Longlisted for the 2010 Scotia Bank Giller Prize

Nominated for the International IMPAC-Dublin Literary Award

Shortlisted for the McNally Robinson Book of the Year

Shortlisted for the Margaret Laurence Award for Fiction

A Quill and Quire Book of the Year 2010. 

A Book of the Month,

In 1812, a 12 year-old girl dug the skeleton of what she thought was a dragon out of the cliff on an English beach. Mary Anning was poor and barely literate. Her astonishing find–– a thirty-foot Ichthyosaur from the Jurassic Period—turned the science of the day upside down and set the course of Mary’s life.

Set in Lyme Regis, Dorset, 40 years before Darwin’s On the Origin of Species, Curiosity tells the story of “the fossil girl” and her relationship with the gentry who stream to Lyme Regis in the wake of her fossil find. It’s a foray into an alien culture for Mary, who has only her own steady sense of self to guide her.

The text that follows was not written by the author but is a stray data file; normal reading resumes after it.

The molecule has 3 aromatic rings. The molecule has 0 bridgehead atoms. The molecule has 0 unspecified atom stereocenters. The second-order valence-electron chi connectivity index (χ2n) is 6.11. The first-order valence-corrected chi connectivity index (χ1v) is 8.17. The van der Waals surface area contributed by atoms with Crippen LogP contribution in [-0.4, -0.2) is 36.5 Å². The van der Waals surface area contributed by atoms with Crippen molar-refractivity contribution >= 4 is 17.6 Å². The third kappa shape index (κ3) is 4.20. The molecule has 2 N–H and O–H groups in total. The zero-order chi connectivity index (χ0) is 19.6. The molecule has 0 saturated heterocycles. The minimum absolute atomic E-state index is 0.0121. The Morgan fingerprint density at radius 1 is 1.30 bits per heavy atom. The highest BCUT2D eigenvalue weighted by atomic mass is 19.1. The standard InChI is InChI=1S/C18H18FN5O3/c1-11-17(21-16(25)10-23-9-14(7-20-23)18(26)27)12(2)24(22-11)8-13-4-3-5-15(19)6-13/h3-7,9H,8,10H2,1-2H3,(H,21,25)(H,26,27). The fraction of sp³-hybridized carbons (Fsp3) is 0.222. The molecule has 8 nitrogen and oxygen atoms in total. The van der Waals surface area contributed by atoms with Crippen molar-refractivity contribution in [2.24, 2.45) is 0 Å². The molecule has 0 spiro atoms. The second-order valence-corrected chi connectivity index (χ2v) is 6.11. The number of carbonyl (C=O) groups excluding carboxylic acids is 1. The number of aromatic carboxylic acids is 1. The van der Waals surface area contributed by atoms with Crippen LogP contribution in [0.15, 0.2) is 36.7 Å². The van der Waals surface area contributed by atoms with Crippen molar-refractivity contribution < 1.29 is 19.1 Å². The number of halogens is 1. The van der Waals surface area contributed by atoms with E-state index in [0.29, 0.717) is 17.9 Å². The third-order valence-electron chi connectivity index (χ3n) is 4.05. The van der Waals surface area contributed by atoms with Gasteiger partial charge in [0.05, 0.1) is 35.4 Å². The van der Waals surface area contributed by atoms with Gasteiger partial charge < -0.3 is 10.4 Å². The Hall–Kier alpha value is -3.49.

Henry de la Beche is the heir to a sugar plantation and has been shaped in unexpected ways by his childhood in Jamaica. In Lyme Regis he meets the solitary, determined, forthright Mary, and finds something his own experience has denied him. In the years when no one in England is talking about evolution, Mary Anning and Henry De la Beche find social convention, science, and religion inadequate to their experience and grope their way towards a private understanding.

Curiosity was published by McClelland and Stewart.

“Curiosity is a delight. Set with marvels and rueful comedy, it’s a warmly intelligent feat of historical sympathy.”  Greg Hollingshead

“. . . the human mind and heart excavated with delicate and devastating skill.” Marina Endicott

“a beautiful, erudite, and deeply pleasurable work.”  The Walrus

“a big, juicy read.” Elle Canada.

“a brilliant, soulful, multilayered novel. Reading Curiosity is like riding a time-machine back to the early 19th century.” The Ottawa Citizen.

“rich and involved, in keeping with the traditions of the great English novelists—Fielding and Austen come to mind . . . gorgeous writing.” Prairie Fire Review of Books